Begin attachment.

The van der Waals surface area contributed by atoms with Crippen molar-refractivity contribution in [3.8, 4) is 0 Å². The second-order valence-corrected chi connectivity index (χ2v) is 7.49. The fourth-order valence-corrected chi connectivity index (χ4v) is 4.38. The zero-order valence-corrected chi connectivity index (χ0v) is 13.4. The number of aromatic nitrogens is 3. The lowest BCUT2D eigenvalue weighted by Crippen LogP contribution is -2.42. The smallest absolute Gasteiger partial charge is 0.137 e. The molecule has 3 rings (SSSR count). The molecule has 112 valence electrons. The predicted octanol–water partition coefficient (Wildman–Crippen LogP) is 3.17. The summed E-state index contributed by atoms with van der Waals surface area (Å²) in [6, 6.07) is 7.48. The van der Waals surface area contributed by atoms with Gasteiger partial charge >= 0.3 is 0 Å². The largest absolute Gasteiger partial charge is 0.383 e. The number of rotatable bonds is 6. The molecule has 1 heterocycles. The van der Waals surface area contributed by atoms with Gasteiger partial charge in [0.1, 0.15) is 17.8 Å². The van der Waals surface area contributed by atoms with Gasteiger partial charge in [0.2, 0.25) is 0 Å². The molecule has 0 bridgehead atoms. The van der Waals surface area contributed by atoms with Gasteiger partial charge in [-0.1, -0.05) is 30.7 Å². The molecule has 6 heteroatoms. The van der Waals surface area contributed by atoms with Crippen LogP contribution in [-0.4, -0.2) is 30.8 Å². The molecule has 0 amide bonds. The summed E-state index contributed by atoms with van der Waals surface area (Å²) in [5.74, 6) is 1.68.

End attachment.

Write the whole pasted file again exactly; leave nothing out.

The van der Waals surface area contributed by atoms with Crippen molar-refractivity contribution in [3.8, 4) is 0 Å². The second-order valence-corrected chi connectivity index (χ2v) is 7.49. The fourth-order valence-corrected chi connectivity index (χ4v) is 4.38. The zero-order valence-corrected chi connectivity index (χ0v) is 13.4. The number of aromatic nitrogens is 3. The lowest BCUT2D eigenvalue weighted by Crippen LogP contribution is -2.42. The smallest absolute Gasteiger partial charge is 0.137 e. The molecule has 3 rings (SSSR count). The molecule has 112 valence electrons. The predicted octanol–water partition coefficient (Wildman–Crippen LogP) is 3.17. The summed E-state index contributed by atoms with van der Waals surface area (Å²) in [6, 6.07) is 7.48. The van der Waals surface area contributed by atoms with Gasteiger partial charge >= 0.3 is 0 Å². The largest absolute Gasteiger partial charge is 0.383 e. The number of rotatable bonds is 6. The molecule has 1 heterocycles. The van der Waals surface area contributed by atoms with Gasteiger partial charge in [0.1, 0.15) is 17.8 Å². The van der Waals surface area contributed by atoms with Gasteiger partial charge in [0.2, 0.25) is 0 Å². The molecule has 0 bridgehead atoms. The van der Waals surface area contributed by atoms with Gasteiger partial charge in [-0.1, -0.05) is 30.7 Å². The molecule has 6 heteroatoms. The van der Waals surface area contributed by atoms with Crippen LogP contribution in [-0.4, -0.2) is 30.8 Å². The molecule has 0 amide bonds. The summed E-state index contributed by atoms with van der Waals surface area (Å²) in [5.74, 6) is 1.68.